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Celebrity Custody Battles: Kelly Rutherford

Actress Kelly Rutherford recently lost primary physical custody of her children to her ex-husband, Daniel Giersch, who currently lives in France due to the revocation of his visa. According to the Judge’s Order, as reported by TMZ.com, the children’s father was granted physical custody because “Daniel (who lives in France) has facilitated the relationship of the children with Kelly…and Kelly simply has not done so.” The Order further stated that “[e]ven while under the scrutiny of an extended trial, Kelly still has declined to demonstrate the level of commitment to facilitating the relationship that would be required of a residential parent in are location situation.” Though Kelly plans to appeal, it is important to note that facilitating a relationship with the other parent is an important part of working together as divorced parents.

In Georgia, custody is awarded under the “best interests of the child” standard. Under this standard, the Judge can consider any relevant factor, but is guided by a list of specific factors in the statute. OCGA §19-9-3. Specifically, the statute allows the Judge to consider “[t]he willingness and ability of each of the parents to facilitate and encourage a close and continuing parent-child relationship between the child and the other parent, consistent with the best interest of the child.” OCGA §19-9-3(a)(3)(N). Thus, if this case were in Georgia (assuming the facts in the Order are true), the outcome would likely have been the same.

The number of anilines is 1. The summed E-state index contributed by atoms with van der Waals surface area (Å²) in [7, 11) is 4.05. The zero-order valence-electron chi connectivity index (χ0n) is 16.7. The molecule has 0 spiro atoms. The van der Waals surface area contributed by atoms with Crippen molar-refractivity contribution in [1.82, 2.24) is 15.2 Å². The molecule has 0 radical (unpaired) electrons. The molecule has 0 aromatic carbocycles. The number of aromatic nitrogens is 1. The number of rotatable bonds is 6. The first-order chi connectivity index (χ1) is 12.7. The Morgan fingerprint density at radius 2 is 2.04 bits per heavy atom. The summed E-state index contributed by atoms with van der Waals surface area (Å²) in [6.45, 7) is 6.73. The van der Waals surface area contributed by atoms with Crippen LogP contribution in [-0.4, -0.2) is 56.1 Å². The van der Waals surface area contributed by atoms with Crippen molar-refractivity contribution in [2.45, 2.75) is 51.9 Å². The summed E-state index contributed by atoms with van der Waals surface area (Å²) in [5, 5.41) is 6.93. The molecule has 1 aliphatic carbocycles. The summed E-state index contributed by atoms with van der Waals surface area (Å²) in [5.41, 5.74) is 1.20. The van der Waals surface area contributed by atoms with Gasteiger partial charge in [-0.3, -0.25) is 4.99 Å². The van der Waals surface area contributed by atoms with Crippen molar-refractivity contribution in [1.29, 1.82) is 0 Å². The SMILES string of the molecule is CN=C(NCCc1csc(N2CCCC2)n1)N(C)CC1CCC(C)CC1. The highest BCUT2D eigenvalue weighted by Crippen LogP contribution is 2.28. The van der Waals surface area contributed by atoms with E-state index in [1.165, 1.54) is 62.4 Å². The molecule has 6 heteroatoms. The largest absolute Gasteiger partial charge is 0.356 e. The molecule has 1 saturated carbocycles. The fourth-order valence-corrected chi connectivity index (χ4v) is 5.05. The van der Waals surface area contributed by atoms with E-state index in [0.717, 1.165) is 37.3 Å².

Co-parenting can be one of the most difficult things to work out following a divorce. You are splitting up with your spouse, but you must communicate regularly with them regarding your children and likely see them more often that you might prefer. Often, you may have negative feelings about your former spouse, but you must refrain from sharing these feelings with your children and hindering a relationship between your children and their other parent. Though it may be hard for you, it will be even harder on the children if they have to listen to negative things about a parent, or cannot spend time with a parent. As seen in this case and under Georgia law, courts take parental alienation very seriously and will consider it in any child custody case. Thus, if you are a custodial parent and want to remain that way, you must find a way to work with your former spouse for the benefit of your children and include the former spouse in the children’s lives, even if it is difficult for you.

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